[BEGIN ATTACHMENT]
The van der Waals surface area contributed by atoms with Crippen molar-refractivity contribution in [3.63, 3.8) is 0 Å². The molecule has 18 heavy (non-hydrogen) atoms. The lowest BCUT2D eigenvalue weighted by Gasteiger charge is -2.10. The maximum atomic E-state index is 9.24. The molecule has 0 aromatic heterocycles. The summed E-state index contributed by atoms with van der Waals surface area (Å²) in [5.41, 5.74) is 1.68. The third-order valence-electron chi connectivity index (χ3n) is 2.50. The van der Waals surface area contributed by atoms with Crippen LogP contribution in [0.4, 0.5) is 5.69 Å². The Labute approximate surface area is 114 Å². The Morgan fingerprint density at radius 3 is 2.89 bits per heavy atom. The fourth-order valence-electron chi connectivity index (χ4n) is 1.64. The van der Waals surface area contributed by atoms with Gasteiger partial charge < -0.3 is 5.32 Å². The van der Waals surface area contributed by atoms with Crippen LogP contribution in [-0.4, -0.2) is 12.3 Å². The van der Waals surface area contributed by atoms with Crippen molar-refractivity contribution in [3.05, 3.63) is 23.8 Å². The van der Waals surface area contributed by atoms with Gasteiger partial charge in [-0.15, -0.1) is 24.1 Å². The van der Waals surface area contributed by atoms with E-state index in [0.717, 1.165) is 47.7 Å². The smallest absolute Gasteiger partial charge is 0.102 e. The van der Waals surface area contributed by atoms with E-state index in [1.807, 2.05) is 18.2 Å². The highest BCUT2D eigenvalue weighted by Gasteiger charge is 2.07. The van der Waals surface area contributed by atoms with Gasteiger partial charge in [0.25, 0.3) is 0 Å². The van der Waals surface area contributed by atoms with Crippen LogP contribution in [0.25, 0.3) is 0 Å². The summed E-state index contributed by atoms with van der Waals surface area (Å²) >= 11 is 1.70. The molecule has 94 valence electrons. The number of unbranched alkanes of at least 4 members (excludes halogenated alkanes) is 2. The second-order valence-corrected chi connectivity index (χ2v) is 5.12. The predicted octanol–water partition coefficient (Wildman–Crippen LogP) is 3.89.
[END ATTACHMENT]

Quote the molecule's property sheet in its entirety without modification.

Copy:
The van der Waals surface area contributed by atoms with Crippen molar-refractivity contribution in [3.63, 3.8) is 0 Å². The molecule has 18 heavy (non-hydrogen) atoms. The lowest BCUT2D eigenvalue weighted by Gasteiger charge is -2.10. The maximum atomic E-state index is 9.24. The molecule has 0 aromatic heterocycles. The summed E-state index contributed by atoms with van der Waals surface area (Å²) in [5.41, 5.74) is 1.68. The third-order valence-electron chi connectivity index (χ3n) is 2.50. The van der Waals surface area contributed by atoms with Crippen LogP contribution in [0.4, 0.5) is 5.69 Å². The Labute approximate surface area is 114 Å². The Morgan fingerprint density at radius 3 is 2.89 bits per heavy atom. The fourth-order valence-electron chi connectivity index (χ4n) is 1.64. The van der Waals surface area contributed by atoms with Gasteiger partial charge < -0.3 is 5.32 Å². The van der Waals surface area contributed by atoms with Crippen LogP contribution in [-0.4, -0.2) is 12.3 Å². The van der Waals surface area contributed by atoms with Crippen molar-refractivity contribution in [3.05, 3.63) is 23.8 Å². The van der Waals surface area contributed by atoms with Gasteiger partial charge in [-0.15, -0.1) is 24.1 Å². The van der Waals surface area contributed by atoms with E-state index in [0.717, 1.165) is 47.7 Å². The smallest absolute Gasteiger partial charge is 0.102 e. The van der Waals surface area contributed by atoms with E-state index in [1.807, 2.05) is 18.2 Å². The highest BCUT2D eigenvalue weighted by Gasteiger charge is 2.07. The van der Waals surface area contributed by atoms with Gasteiger partial charge in [0.25, 0.3) is 0 Å². The van der Waals surface area contributed by atoms with Crippen LogP contribution in [0.25, 0.3) is 0 Å². The summed E-state index contributed by atoms with van der Waals surface area (Å²) >= 11 is 1.70. The molecule has 94 valence electrons. The number of unbranched alkanes of at least 4 members (excludes halogenated alkanes) is 2. The second-order valence-corrected chi connectivity index (χ2v) is 5.12. The predicted octanol–water partition coefficient (Wildman–Crippen LogP) is 3.89.